The Student News Site of Macalester College

The Mac Weekly

The Student News Site of Macalester College

The Mac Weekly

The Student News Site of Macalester College

The Mac Weekly

Second annual IGC Civic Forum to focus on 'big normative issues' in society

By Anne Flanagan

Students, faculity and staff will examine the intersection between morality and the environment at the second annual Civic Forum entitled “The Environment, Citizenship, and the Public Good.” The forum, an Institute for Global Citizenship initiative, is scheduled to run through Friday evening.”The goal of the forum is to provide the Macalester community with an annual opportunity to explore the big normative issues related to civic life, leadership and engagement in early 21st century America,” said Andrew Latham, associate dean of the IGC and political science professor.

Donald E. Worster of the University of Kansas was chosen to give the keynote address, “On John Muir’s Trail – Nature and Society in an Age of Liberal Principles.” As part of the forum, students and faculty have been asked to participate in panel discussions and a post-forum conversation.

Worster is a pioneer in the field of environmental history. In addition to Worster, Macalester professors from the Political Science, Environmental Studies, and Philosophy departments will participate.

Four students will also present papers at the panel discussions.

“I was invited by Professor Latham to develop and present a paper,” Timothy Den Herder-Thomas ’09 said, “and it’s the kind of thing I do anyway.”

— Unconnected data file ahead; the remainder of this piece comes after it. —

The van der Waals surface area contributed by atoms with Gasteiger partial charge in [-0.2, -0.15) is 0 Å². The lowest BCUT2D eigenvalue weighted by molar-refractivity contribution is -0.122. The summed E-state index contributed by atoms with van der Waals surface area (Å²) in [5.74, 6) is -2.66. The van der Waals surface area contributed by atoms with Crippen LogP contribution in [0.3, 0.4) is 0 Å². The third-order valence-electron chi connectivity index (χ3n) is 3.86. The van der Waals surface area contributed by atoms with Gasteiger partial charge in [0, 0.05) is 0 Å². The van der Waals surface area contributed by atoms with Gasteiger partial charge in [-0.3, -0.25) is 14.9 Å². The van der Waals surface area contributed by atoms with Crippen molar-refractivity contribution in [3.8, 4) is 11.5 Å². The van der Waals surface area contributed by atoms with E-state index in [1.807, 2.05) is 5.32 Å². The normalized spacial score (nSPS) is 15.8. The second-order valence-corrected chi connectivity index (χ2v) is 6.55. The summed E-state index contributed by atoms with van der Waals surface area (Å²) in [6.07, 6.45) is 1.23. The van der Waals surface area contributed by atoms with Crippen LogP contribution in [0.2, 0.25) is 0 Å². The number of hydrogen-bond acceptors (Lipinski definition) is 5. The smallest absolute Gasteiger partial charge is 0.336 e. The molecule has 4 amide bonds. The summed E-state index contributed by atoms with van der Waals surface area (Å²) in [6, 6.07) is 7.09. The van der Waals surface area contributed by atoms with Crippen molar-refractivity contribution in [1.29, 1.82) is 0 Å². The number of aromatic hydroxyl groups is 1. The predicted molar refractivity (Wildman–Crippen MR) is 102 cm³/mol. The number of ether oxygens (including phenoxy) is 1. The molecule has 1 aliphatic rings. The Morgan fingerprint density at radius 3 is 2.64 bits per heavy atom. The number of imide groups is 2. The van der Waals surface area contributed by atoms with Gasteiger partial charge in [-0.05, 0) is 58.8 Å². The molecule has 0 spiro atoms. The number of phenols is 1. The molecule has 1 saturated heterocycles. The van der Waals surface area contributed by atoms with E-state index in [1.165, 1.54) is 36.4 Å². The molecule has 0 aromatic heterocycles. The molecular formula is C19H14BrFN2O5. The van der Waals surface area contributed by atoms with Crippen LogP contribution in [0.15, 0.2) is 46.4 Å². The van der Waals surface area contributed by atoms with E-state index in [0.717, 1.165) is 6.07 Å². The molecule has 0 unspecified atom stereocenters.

The topic was chosen, according to Latham, because “few would dispute that issues related to the environment are crucially important to the future of humanity.”

In spite of the institute’s explicit global focus, the content of the forum focuses on the United States; the keynote address and three of the four student papers center on the situation in this country.

“While the primary focus of the Civic Forum is on the United States, we believe that to the extent possible the particularities of the U.S. case must always be put in global and or comparative perspective,” Latham said.

The conversation preceding the panels featuring local environmental practitioners and will hopefully make the topic more relevant to students, said Karin Trail-Johnson, associate dean of IGC.

“The event aims to bring theory and practice together and provide a venue for more reflection and discussion by students,” she said.

Den Herder-Thomas said he hopes the entire event can encourage students to think personally about their responsibility to the environment. “I hope student get more excited about the engagement of fellow students not just as the things that professionals are interested in.”

Last year the forum was entitled “Mediations on Global Citizenship,” and Latham said they are strongly considering “Religion in the Public Square” as the “big issue” for next year.

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